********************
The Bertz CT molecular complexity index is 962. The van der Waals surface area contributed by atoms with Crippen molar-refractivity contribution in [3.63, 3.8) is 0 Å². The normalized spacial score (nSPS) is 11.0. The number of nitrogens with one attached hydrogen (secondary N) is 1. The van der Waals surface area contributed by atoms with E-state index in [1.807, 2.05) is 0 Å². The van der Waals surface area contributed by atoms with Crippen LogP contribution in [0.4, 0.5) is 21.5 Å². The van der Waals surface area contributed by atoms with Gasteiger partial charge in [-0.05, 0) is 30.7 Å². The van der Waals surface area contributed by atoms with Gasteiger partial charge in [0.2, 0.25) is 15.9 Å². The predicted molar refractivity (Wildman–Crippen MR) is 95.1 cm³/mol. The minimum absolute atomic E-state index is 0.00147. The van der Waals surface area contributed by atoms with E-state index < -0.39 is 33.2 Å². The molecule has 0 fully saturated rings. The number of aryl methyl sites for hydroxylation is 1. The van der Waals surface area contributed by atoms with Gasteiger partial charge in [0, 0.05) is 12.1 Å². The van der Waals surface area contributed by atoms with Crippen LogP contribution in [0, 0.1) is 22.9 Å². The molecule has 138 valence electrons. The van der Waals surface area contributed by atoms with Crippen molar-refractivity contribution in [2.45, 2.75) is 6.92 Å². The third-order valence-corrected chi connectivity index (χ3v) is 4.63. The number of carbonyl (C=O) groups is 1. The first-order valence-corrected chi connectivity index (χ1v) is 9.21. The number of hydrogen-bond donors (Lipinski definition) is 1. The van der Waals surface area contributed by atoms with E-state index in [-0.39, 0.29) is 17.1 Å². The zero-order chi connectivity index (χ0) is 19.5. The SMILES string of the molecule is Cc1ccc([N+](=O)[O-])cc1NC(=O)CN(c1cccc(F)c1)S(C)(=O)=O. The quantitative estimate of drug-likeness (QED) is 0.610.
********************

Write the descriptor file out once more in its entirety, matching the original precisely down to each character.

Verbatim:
The Bertz CT molecular complexity index is 962. The van der Waals surface area contributed by atoms with Crippen molar-refractivity contribution in [3.63, 3.8) is 0 Å². The normalized spacial score (nSPS) is 11.0. The number of nitrogens with one attached hydrogen (secondary N) is 1. The van der Waals surface area contributed by atoms with E-state index in [1.807, 2.05) is 0 Å². The van der Waals surface area contributed by atoms with Crippen LogP contribution in [0.4, 0.5) is 21.5 Å². The van der Waals surface area contributed by atoms with Gasteiger partial charge in [-0.05, 0) is 30.7 Å². The van der Waals surface area contributed by atoms with Gasteiger partial charge in [0.2, 0.25) is 15.9 Å². The predicted molar refractivity (Wildman–Crippen MR) is 95.1 cm³/mol. The minimum absolute atomic E-state index is 0.00147. The van der Waals surface area contributed by atoms with E-state index < -0.39 is 33.2 Å². The molecule has 0 fully saturated rings. The number of aryl methyl sites for hydroxylation is 1. The van der Waals surface area contributed by atoms with Gasteiger partial charge in [0, 0.05) is 12.1 Å². The van der Waals surface area contributed by atoms with Crippen LogP contribution in [0, 0.1) is 22.9 Å². The molecule has 138 valence electrons. The van der Waals surface area contributed by atoms with Crippen molar-refractivity contribution in [2.45, 2.75) is 6.92 Å². The third-order valence-corrected chi connectivity index (χ3v) is 4.63. The number of carbonyl (C=O) groups is 1. The first-order valence-corrected chi connectivity index (χ1v) is 9.21. The number of hydrogen-bond donors (Lipinski definition) is 1. The van der Waals surface area contributed by atoms with E-state index in [-0.39, 0.29) is 17.1 Å². The zero-order chi connectivity index (χ0) is 19.5. The SMILES string of the molecule is Cc1ccc([N+](=O)[O-])cc1NC(=O)CN(c1cccc(F)c1)S(C)(=O)=O. The quantitative estimate of drug-likeness (QED) is 0.610.